Inside Eamon Leonard: Tracing The Roots Of Dublin Tech

Eamon Leonard

The Big Read, powered by Vodafone: Eamon Leonard is a founder, an advisor to startups, an angel investor, and a tech community organiser.

He sold his company, Orchestra (a Platform-as-a-Service), to Engine Yard Inc. in 2011. There, he held the roles of VP Engineering and VP Developer Relations until August 2014. Now independent once more, he is currently developing a number of new projects, amongst them a distillery.

In the first half of a wide-reaching conversation with Dublin Commissioner for Startups Niamh Bushnell, Eamon discusses the early years of the Dublin tech community.


Let’s go back to the roots of the community. Where did it all begin?
There wasn’t really a day one. In my view, whatever ecosystem we have right now in Dublin has its roots going back to IBM, Microsoft and Apple all having a footprint in Ireland. I would even say academia in Trinity, UCD, DCU, and the other universities around Ireland where computer science departments were chipping away for years at research and development. They all have had a role to play in the foundation of what exists now. I should mention from the outset that this is all based solely on my recollection of the time, and not necessarily an entirely accurate account – I’m sure there are people I’m not mentioning. This is just from my perspective.

And where did it begin for you? You had done a computer science degree, is that right?
Not even… I don’t have any qualifications. I have my Leaving Cert, and even then I had to repeat that. But you know, there’s different types of intelligence out there. I started working for myself in 2007, though I was a part of the tech industry in Ireland going back to the nineties. The real catalyst, I think, was the emergence of blogging platforms and Twitter. There were a lot of people here in the early 2000s, designers and developers, that would use blogs as a creative outlet, an outlet to communicate their intent, their ideas, educate other people, share their thoughts and opinions – and there was a lot of opinions. So a nascent community started to be formed around these blogs.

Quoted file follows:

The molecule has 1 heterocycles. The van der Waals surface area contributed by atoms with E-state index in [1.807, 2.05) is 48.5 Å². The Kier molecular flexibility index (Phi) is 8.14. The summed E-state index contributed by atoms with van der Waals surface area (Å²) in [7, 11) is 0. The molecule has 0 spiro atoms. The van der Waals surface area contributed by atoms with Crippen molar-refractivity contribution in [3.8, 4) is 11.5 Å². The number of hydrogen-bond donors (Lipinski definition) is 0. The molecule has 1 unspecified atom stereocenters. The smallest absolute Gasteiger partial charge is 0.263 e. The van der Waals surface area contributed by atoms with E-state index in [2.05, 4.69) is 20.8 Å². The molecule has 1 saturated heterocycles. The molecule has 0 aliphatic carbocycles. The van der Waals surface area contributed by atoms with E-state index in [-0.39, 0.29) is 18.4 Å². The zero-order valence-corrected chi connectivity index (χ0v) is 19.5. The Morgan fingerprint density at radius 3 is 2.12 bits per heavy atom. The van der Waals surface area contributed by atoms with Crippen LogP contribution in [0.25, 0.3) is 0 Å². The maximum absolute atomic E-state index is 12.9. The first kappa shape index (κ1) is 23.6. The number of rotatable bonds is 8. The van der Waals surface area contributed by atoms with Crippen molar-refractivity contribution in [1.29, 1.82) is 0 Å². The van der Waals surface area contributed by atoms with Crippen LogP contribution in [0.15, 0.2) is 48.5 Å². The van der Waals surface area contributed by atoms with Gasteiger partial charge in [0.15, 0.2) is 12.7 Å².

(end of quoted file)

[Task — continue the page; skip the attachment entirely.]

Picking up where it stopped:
What years are we talking about here?
2003 to 2006. The emergence of Firefox as a browser started to spark the imagination of developers and designers around the world, and Ireland was no different. Anybody could create content, upload content, and you didn’t need millions of dollars to do it. The people who were the early adopters of these technologies would go on to be the new shoots of hope for a future tech industry in Ireland. Nobody realized that at the time. They were just doing what they were doing.

It was a lot of people with ideas, knocking together some stuff, putting it out there and seeing what stuck.

How many people were involved in that era?
It was small enough so everybody knew each other. If not in person, then certainly by name and reputation. And then the conversation shifted from being kind of fragmented across blogs to more singular conversations in one place – that being Twitter. I could be wrong but I think we were one of the first places in the world to have a Tweet-up.

So the first meet-up in Ireland, probably, for tech startups, was organized through Twitter? Cool!
I don’t even know if we would have put a label of tech startups on ourselves. It was a lot of people with ideas, knocking together some stuff, putting it out there and seeing what stuck. Maybe twenty people turned up.

Who were those twenty people and what were they doing?